10 Tips That Work For An Average Golfer

Golf Tips for all

Golf Improvement TipsBefore I give tips about playing well as a golfer, let me introduce myself, and why I am “qualified” to give golfing tips since I have been golfing for less than 10 years, am past my 50’s and have not really taken any professional teaching per se.

I live in Oregon, where it sunshine’s on the days I work, and rains on my days off.  I have used the official pro golf grip successfully when golfing, but not really wired for that grip.

I was born when all people were right handed  (1950”s).   Left handed people did not exist.

When I began golfing, my cross handed grip caused a minor stir, and I tried to adapt to the correct grip, but found it to be awkward .  I found out that there were a few cross-handed pro golfers, and they were good golfers, but never really acknowledged as such.  (BTW, Phil Michelson is right handed).

After struggling for a couple of years trying to adapt to the correct grip, I found a pro golfer who encouraged golfers to grip the club anyway they wanted to.

As he so well said, the goal of golf is to move the ball from the tee box to the green and ultimately to the hole in the green in the fewest strokes as possible.”  I adapted that mind set, and am a happy golfer even when the ball doesn’t go exactly where I want it to go.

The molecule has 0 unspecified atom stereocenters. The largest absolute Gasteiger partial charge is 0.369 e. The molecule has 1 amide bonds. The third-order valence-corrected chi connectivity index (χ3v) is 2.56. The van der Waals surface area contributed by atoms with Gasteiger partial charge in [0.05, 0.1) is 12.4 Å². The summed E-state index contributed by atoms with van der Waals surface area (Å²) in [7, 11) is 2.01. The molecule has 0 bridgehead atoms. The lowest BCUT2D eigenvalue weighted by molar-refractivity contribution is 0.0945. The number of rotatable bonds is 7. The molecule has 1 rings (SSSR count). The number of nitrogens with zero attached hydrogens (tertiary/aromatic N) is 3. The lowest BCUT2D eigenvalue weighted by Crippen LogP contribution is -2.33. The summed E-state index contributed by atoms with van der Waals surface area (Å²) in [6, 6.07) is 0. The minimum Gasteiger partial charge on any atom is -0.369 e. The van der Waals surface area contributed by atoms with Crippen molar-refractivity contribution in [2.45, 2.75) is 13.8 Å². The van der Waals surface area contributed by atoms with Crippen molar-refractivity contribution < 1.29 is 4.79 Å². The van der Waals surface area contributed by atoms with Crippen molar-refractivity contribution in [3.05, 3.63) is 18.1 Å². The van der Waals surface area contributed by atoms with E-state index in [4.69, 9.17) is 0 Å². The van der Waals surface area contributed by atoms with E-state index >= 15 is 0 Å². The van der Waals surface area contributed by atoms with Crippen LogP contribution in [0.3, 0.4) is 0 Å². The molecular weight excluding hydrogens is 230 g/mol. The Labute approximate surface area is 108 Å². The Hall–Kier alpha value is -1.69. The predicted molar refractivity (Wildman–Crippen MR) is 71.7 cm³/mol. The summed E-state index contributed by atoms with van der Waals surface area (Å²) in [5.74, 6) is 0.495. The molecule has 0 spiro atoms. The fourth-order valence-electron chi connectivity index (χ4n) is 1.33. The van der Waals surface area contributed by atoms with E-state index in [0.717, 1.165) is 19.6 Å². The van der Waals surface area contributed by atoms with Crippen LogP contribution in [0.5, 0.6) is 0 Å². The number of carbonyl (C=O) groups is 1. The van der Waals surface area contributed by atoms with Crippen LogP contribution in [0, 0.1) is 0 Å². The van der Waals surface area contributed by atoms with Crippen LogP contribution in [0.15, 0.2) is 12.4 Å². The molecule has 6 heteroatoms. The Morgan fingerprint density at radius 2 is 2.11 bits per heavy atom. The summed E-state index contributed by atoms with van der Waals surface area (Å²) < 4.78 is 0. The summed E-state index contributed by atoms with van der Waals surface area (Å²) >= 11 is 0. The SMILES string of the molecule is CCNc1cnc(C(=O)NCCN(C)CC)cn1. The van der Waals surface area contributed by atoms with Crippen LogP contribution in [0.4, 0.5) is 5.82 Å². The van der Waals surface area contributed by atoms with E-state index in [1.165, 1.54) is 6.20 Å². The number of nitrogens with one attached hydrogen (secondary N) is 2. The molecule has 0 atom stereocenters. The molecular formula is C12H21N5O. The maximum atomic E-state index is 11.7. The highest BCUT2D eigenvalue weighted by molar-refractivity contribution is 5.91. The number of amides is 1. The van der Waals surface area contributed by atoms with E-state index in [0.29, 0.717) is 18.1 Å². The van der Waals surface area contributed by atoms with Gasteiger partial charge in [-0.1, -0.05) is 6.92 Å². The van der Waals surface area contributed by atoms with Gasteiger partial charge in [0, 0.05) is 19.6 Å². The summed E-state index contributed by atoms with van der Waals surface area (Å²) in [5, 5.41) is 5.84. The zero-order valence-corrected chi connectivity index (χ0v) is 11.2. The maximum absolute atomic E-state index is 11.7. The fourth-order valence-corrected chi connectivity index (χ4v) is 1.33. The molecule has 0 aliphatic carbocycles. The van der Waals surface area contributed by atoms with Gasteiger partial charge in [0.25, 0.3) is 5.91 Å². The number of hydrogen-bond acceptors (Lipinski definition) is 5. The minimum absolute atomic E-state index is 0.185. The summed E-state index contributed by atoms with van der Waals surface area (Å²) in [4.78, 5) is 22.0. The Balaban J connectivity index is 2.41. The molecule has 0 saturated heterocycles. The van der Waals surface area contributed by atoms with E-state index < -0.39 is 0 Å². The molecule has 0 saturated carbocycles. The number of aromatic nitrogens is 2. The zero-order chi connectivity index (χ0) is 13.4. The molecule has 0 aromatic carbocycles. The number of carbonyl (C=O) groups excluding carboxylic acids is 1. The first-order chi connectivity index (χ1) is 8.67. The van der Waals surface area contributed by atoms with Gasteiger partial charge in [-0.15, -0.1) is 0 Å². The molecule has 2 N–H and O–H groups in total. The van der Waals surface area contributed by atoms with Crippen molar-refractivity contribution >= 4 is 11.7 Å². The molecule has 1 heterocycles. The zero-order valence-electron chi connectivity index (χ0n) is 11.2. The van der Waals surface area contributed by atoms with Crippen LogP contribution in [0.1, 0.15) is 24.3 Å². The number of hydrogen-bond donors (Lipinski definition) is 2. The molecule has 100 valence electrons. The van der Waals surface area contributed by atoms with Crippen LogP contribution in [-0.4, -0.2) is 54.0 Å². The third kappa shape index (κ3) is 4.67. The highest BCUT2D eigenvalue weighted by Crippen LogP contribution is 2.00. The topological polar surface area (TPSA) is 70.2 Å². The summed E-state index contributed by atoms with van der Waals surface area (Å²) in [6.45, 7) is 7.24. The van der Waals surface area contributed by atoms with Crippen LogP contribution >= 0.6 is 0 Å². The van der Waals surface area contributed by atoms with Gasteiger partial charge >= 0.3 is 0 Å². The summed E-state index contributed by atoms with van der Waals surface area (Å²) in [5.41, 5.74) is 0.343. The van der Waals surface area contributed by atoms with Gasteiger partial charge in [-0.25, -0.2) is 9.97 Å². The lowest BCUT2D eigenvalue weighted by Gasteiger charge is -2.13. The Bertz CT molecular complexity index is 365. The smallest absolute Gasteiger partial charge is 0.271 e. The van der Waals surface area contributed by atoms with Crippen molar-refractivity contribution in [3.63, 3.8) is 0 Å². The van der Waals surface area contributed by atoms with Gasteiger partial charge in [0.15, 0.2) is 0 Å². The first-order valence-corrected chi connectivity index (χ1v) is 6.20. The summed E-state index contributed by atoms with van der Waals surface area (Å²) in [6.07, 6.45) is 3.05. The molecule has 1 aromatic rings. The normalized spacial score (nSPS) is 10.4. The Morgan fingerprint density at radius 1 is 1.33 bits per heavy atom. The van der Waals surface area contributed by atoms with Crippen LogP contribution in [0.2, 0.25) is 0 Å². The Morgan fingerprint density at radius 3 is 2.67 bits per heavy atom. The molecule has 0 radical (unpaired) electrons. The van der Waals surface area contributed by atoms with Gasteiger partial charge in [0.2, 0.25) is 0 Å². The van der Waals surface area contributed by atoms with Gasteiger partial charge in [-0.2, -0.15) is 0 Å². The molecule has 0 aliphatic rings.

3784888_xlTip #1.  A golfer’s goal should be the least strokes, not how far you can hit the ball.  Too much money is being spent on buying the newest club, rather than learning on how to move the ball from tee to green in fewest strokes.

Tip #2Leave the driver in the bag unless you can consistently move the ball forward and keep it in the fairway.  Digging the ball out of the rough costs strokes.

Tip #3.  Find a good 3 wood or 4 wood and use it as your driver.  Played correctly, the distance between the 3 & 4 wood and the driver is not that far, and the ball is still in the fairway >75% of the time.  (I have a 3 wood that I can carry almost 250 yds, and the ball is in the fairway  >75%).

16148799_xxlTip #4.  Stop spending money on expensive golf balls.  The average golfer does not swing fast enough to fully compress high-end golf balls.  Buy a 3 ball sleeve of several golf brands and play them.  Some give you more distance, some less spin (more control and straighter), some putt better.  (Also gives you more money to play golf.)  You will find golf balls that fit you perfectly.

Tip #5.    Practice putting, practice putting, practice putting.  Of the 18 holes placed , “the perfect score is 72 strokes and 36 of them are putts. “  How many putts do you use?

486693_xlTip #6.  Try different ways to putt.  At present time, after getting a sense of the greens contours, I set up and then focus on the hole, not the ball.  Relax, keep your eyes on the hole and stroke the ball.    Practice this for a while, and you will be making 20 foot 1 putts, no matter whether the green is flat or undulating.  Why does it work so well, I do not know, it just works.  (BTW I have a golfing partner who is scratching his head over this.)